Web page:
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Migraine

Categorized as a spectrum disease, ranging in frequency, severity and duration. Some people with migraine disease may experience as few as 1-2 attacks a year while others have 15 or more migraine days per month.

What is migraine disease?


Historically, migraine disease has been neglected. It was portrayed as “migraines,” sporadic headaches that could be treated with over the counter medicine and rest. As anyone who has ever experienced migraine disease knows, it is much worse.

Migraine can be categorized as a spectrum disease, ranging in frequency, severity and duration. Some people with migraine disease may experience as few as 1-2 attacks a year while others have 15 or more migraine days per month.

Debilitating pain, visual distortions, light and sound sensitivity, intense nausea, and vertigo are just some of the expected symptoms of a migraine attack. Migraine disease is a chronic, debilitating, and under reported neurological condition.

Who is affected?

Migraine affects 39 million people nationwide and 1 billion globally. It is the second leading cause of global disability and the second leading cause of global neurological burden.

Migraine affects our servicemembers and veterans as well. 36% of servicemembers deployed to Iraq for a year or more experience migraine while veterans with traumatic brain injury are more likely to have chronic migraine. There has been a 27% increase in migraine diagnosis across the Armed Forces from 2001 to 2007.1

How is it treated?

Currently, there is no cure for migraine disease. There are only treatments designed to stop or improve the headache symptoms. Some of these can be taken preventatively depending on how frequent your symptoms are. Others can be taken during a migraine attack to improve symptoms, and vary from over the counter medications, prescription abortives, to those you receive through an IV in an emergency.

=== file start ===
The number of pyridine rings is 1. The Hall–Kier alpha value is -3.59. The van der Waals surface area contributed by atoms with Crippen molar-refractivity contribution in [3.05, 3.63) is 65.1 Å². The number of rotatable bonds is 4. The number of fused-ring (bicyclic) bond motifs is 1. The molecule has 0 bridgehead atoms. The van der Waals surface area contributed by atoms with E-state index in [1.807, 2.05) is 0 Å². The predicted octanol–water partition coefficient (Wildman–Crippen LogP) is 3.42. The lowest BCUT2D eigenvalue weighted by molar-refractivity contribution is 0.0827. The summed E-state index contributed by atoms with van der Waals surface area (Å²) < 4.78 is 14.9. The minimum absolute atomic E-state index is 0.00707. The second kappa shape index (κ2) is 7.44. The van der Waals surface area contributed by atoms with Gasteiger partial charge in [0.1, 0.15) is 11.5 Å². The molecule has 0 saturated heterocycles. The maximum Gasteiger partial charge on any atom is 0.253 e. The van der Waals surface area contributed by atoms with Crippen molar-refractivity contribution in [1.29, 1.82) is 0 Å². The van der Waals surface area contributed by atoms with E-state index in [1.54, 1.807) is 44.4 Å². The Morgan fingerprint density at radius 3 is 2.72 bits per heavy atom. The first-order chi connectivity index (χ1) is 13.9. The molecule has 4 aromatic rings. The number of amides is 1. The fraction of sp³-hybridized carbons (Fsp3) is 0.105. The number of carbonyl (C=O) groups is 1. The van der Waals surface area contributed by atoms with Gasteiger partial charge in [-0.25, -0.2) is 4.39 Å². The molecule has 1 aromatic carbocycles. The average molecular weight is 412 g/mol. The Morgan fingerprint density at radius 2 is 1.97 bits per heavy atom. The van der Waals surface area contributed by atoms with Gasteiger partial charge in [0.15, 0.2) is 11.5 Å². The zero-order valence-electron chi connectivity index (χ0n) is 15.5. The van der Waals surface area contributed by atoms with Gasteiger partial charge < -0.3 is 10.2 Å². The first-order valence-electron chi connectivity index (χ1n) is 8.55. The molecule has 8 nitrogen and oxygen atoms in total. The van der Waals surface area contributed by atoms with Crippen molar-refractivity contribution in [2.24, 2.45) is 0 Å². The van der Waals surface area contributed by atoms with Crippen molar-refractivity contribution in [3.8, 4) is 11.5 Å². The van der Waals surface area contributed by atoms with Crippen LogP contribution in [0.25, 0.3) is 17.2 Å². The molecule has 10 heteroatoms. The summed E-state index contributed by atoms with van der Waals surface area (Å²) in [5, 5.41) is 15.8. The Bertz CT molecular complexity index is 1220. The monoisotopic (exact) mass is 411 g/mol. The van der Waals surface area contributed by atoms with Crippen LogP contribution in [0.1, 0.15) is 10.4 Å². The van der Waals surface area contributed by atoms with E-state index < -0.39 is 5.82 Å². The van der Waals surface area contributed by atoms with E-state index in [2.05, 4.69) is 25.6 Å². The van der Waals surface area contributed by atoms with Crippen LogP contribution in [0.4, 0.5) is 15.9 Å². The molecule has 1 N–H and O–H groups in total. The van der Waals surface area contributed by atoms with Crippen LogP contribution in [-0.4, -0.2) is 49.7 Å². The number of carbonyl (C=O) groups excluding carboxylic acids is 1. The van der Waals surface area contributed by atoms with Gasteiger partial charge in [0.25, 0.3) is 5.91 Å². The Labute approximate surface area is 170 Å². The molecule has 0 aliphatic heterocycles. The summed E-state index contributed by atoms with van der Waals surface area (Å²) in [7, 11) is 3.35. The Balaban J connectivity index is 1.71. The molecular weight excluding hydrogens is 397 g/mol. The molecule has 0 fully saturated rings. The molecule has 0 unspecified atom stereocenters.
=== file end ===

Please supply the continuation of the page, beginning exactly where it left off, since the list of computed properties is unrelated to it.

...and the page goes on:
None of these treatments are perfect fixes, and may not work for everyone. It is common to need to try a few treatments before finding one that might work for you.

What does the future look like for those with migraine disease?

There is currently research into finding better and more targeted treatment options. Unfortunately, due to the lack of public understanding about migraine disease, it is likely that these treatments will face major access barriers once they get to the market.

We need to be prepared, informed, and ready to inform others of the importance of adequate migraine disorder treatment.

WHAT TO SAY
Your talking points

If you live with migraine disease, you know exactly how you are impacted. You know that it is more than just a headache- and that it shouldn’t be taken lightly. It is important to communicate this to those in your life so that they understand what you mean when you say you are experiencing a migraine.

For more education and resources on how to explain your condition to others, go here: https://headachemigraine.org/migraine-disease-information/

As with any chronic disease, when new medications are developed, they are often expensive and met with hesitancy from insurers to pay for them. There will be a need for those who live with migraine disease to communicate their experiences and need for new treatment options to lawmakers and regulators. By sharing their personal stories, patients are best at properly conveying the need for safe and effective treatment options.

 
 

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